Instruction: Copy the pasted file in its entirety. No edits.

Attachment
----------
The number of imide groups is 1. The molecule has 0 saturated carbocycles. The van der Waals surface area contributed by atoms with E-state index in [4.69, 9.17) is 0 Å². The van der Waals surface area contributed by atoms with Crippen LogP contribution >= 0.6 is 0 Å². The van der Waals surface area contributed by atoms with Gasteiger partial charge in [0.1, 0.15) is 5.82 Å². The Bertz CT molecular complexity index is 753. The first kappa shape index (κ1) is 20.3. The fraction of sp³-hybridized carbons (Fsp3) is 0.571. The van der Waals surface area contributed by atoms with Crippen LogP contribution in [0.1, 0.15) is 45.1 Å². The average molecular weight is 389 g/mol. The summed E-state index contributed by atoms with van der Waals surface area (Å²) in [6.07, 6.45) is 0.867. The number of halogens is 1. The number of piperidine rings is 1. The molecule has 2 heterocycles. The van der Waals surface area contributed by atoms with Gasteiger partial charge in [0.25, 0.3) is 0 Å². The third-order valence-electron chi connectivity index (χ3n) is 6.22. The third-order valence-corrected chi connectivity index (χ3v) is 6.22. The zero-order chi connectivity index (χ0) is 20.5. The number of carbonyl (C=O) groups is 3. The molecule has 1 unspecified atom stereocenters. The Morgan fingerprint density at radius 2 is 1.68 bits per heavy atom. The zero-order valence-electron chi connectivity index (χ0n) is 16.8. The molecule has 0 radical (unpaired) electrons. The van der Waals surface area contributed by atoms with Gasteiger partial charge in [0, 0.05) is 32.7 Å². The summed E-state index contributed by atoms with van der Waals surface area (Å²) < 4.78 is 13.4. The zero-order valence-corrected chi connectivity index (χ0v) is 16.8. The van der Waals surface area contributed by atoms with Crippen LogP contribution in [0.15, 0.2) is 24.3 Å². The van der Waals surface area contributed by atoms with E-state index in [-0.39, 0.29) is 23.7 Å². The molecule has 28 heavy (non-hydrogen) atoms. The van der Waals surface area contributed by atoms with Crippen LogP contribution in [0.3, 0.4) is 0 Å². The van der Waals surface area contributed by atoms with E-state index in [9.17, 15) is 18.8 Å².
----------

The number of imide groups is 1. The molecule has 0 saturated carbocycles. The van der Waals surface area contributed by atoms with E-state index in [4.69, 9.17) is 0 Å². The van der Waals surface area contributed by atoms with Crippen LogP contribution >= 0.6 is 0 Å². The van der Waals surface area contributed by atoms with Gasteiger partial charge in [0.1, 0.15) is 5.82 Å². The Bertz CT molecular complexity index is 753. The first kappa shape index (κ1) is 20.3. The fraction of sp³-hybridized carbons (Fsp3) is 0.571. The van der Waals surface area contributed by atoms with Crippen LogP contribution in [0.1, 0.15) is 45.1 Å². The average molecular weight is 389 g/mol. The summed E-state index contributed by atoms with van der Waals surface area (Å²) in [6.07, 6.45) is 0.867. The number of halogens is 1. The number of piperidine rings is 1. The molecule has 2 heterocycles. The van der Waals surface area contributed by atoms with Gasteiger partial charge in [0.25, 0.3) is 0 Å². The third-order valence-electron chi connectivity index (χ3n) is 6.22. The third-order valence-corrected chi connectivity index (χ3v) is 6.22. The zero-order chi connectivity index (χ0) is 20.5. The number of carbonyl (C=O) groups is 3. The molecule has 1 unspecified atom stereocenters. The Morgan fingerprint density at radius 2 is 1.68 bits per heavy atom. The zero-order valence-electron chi connectivity index (χ0n) is 16.8. The molecule has 0 radical (unpaired) electrons. The van der Waals surface area contributed by atoms with Gasteiger partial charge in [0, 0.05) is 32.7 Å². The summed E-state index contributed by atoms with van der Waals surface area (Å²) < 4.78 is 13.4. The zero-order valence-corrected chi connectivity index (χ0v) is 16.8. The van der Waals surface area contributed by atoms with Crippen LogP contribution in [0.15, 0.2) is 24.3 Å². The van der Waals surface area contributed by atoms with E-state index in [-0.39, 0.29) is 23.7 Å². The molecule has 28 heavy (non-hydrogen) atoms. The van der Waals surface area contributed by atoms with Crippen LogP contribution in [0.3, 0.4) is 0 Å². The van der Waals surface area contributed by atoms with E-state index in [9.17, 15) is 18.8 Å².